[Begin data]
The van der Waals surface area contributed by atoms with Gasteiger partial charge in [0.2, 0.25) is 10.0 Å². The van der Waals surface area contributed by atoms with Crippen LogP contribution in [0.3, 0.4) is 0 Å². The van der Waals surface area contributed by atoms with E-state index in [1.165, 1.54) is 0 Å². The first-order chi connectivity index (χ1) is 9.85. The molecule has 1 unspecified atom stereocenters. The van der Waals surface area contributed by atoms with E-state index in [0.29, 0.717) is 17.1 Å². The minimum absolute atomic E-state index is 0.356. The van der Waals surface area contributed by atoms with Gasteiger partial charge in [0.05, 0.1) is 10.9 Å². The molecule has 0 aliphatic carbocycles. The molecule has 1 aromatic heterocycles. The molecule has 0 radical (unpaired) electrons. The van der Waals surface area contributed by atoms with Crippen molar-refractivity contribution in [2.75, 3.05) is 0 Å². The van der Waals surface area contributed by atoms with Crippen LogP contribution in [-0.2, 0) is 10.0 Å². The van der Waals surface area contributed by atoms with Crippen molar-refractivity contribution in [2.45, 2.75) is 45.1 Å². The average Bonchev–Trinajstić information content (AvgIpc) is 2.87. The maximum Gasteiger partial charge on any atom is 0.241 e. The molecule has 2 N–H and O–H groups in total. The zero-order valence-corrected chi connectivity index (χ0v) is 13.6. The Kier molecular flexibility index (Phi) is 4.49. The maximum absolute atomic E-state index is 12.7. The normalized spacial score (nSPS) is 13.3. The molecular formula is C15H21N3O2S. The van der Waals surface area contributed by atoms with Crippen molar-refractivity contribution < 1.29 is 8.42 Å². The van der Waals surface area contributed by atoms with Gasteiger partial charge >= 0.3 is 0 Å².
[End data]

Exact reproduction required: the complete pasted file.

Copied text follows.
The van der Waals surface area contributed by atoms with Gasteiger partial charge in [0.2, 0.25) is 10.0 Å². The van der Waals surface area contributed by atoms with Crippen LogP contribution in [0.3, 0.4) is 0 Å². The van der Waals surface area contributed by atoms with E-state index in [1.165, 1.54) is 0 Å². The first-order chi connectivity index (χ1) is 9.85. The molecule has 1 unspecified atom stereocenters. The van der Waals surface area contributed by atoms with E-state index in [0.29, 0.717) is 17.1 Å². The minimum absolute atomic E-state index is 0.356. The van der Waals surface area contributed by atoms with Gasteiger partial charge in [0.05, 0.1) is 10.9 Å². The molecule has 0 aliphatic carbocycles. The molecule has 1 aromatic heterocycles. The molecule has 0 radical (unpaired) electrons. The van der Waals surface area contributed by atoms with Crippen molar-refractivity contribution in [2.75, 3.05) is 0 Å². The van der Waals surface area contributed by atoms with Crippen LogP contribution in [-0.2, 0) is 10.0 Å². The van der Waals surface area contributed by atoms with Crippen molar-refractivity contribution in [2.45, 2.75) is 45.1 Å². The average Bonchev–Trinajstić information content (AvgIpc) is 2.87. The maximum Gasteiger partial charge on any atom is 0.241 e. The molecule has 2 N–H and O–H groups in total. The zero-order valence-corrected chi connectivity index (χ0v) is 13.6. The Kier molecular flexibility index (Phi) is 4.49. The maximum absolute atomic E-state index is 12.7. The normalized spacial score (nSPS) is 13.3. The molecular formula is C15H21N3O2S. The van der Waals surface area contributed by atoms with Crippen molar-refractivity contribution < 1.29 is 8.42 Å². The van der Waals surface area contributed by atoms with Gasteiger partial charge >= 0.3 is 0 Å².